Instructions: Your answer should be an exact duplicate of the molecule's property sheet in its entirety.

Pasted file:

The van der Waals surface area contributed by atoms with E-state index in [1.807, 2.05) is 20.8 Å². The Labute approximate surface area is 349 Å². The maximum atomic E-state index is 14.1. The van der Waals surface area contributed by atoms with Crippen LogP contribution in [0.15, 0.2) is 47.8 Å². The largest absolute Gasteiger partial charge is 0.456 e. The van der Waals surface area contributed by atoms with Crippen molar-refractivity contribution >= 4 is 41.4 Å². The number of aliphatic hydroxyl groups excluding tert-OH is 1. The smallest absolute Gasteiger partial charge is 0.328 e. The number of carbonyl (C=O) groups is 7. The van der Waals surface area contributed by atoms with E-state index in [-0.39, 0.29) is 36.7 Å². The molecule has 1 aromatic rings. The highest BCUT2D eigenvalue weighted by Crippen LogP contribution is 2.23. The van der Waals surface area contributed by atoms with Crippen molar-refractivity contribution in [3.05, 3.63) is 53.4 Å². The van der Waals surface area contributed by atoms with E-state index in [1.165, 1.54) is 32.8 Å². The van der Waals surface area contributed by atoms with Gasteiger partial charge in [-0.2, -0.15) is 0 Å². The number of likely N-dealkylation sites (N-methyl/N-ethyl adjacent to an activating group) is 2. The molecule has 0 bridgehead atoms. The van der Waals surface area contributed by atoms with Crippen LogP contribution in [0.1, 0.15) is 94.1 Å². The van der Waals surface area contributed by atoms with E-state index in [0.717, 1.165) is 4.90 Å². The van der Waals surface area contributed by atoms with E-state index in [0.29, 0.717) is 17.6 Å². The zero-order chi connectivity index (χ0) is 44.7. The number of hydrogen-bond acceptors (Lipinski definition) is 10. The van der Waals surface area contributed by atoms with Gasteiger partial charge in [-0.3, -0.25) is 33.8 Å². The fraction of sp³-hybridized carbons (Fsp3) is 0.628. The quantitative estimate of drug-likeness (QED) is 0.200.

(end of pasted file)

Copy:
The van der Waals surface area contributed by atoms with E-state index in [1.807, 2.05) is 20.8 Å². The Labute approximate surface area is 349 Å². The maximum atomic E-state index is 14.1. The van der Waals surface area contributed by atoms with Crippen LogP contribution in [0.15, 0.2) is 47.8 Å². The largest absolute Gasteiger partial charge is 0.456 e. The van der Waals surface area contributed by atoms with Crippen molar-refractivity contribution >= 4 is 41.4 Å². The number of aliphatic hydroxyl groups excluding tert-OH is 1. The smallest absolute Gasteiger partial charge is 0.328 e. The number of carbonyl (C=O) groups is 7. The van der Waals surface area contributed by atoms with E-state index in [-0.39, 0.29) is 36.7 Å². The molecule has 1 aromatic rings. The highest BCUT2D eigenvalue weighted by Crippen LogP contribution is 2.23. The van der Waals surface area contributed by atoms with Crippen molar-refractivity contribution in [3.05, 3.63) is 53.4 Å². The van der Waals surface area contributed by atoms with E-state index in [1.165, 1.54) is 32.8 Å². The van der Waals surface area contributed by atoms with Gasteiger partial charge in [-0.2, -0.15) is 0 Å². The number of likely N-dealkylation sites (N-methyl/N-ethyl adjacent to an activating group) is 2. The molecule has 0 bridgehead atoms. The van der Waals surface area contributed by atoms with Crippen LogP contribution in [0.1, 0.15) is 94.1 Å². The van der Waals surface area contributed by atoms with E-state index in [0.717, 1.165) is 4.90 Å². The van der Waals surface area contributed by atoms with E-state index in [0.29, 0.717) is 17.6 Å². The zero-order chi connectivity index (χ0) is 44.7. The number of hydrogen-bond acceptors (Lipinski definition) is 10. The van der Waals surface area contributed by atoms with Gasteiger partial charge in [-0.3, -0.25) is 33.8 Å². The fraction of sp³-hybridized carbons (Fsp3) is 0.628. The quantitative estimate of drug-likeness (QED) is 0.200.